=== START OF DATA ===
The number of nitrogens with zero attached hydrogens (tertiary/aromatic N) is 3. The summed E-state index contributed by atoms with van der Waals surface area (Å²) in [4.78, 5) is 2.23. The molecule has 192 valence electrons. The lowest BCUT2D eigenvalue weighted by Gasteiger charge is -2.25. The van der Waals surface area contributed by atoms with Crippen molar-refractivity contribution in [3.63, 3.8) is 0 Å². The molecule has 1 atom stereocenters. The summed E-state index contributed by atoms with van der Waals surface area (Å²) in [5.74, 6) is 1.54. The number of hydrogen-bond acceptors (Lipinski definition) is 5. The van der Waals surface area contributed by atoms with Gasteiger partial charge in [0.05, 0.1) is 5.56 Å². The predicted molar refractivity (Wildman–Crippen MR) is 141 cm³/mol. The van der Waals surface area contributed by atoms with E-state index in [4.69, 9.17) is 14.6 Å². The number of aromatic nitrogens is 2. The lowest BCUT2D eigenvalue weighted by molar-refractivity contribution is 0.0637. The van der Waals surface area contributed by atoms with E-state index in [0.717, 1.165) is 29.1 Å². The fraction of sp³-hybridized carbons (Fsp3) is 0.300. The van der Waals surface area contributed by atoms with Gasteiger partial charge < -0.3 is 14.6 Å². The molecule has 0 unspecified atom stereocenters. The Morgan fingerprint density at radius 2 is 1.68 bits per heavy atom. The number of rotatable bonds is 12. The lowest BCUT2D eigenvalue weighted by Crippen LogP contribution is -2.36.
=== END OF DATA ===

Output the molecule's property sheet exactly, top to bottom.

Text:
The number of nitrogens with zero attached hydrogens (tertiary/aromatic N) is 3. The summed E-state index contributed by atoms with van der Waals surface area (Å²) in [4.78, 5) is 2.23. The molecule has 192 valence electrons. The lowest BCUT2D eigenvalue weighted by Gasteiger charge is -2.25. The van der Waals surface area contributed by atoms with Crippen molar-refractivity contribution in [3.63, 3.8) is 0 Å². The molecule has 1 atom stereocenters. The summed E-state index contributed by atoms with van der Waals surface area (Å²) in [5.74, 6) is 1.54. The number of hydrogen-bond acceptors (Lipinski definition) is 5. The van der Waals surface area contributed by atoms with Gasteiger partial charge in [0.05, 0.1) is 5.56 Å². The predicted molar refractivity (Wildman–Crippen MR) is 141 cm³/mol. The van der Waals surface area contributed by atoms with E-state index in [4.69, 9.17) is 14.6 Å². The number of aromatic nitrogens is 2. The lowest BCUT2D eigenvalue weighted by molar-refractivity contribution is 0.0637. The van der Waals surface area contributed by atoms with E-state index in [0.717, 1.165) is 29.1 Å². The fraction of sp³-hybridized carbons (Fsp3) is 0.300. The van der Waals surface area contributed by atoms with Gasteiger partial charge < -0.3 is 14.6 Å². The molecule has 0 unspecified atom stereocenters. The Morgan fingerprint density at radius 2 is 1.68 bits per heavy atom. The number of rotatable bonds is 12. The lowest BCUT2D eigenvalue weighted by Crippen LogP contribution is -2.36.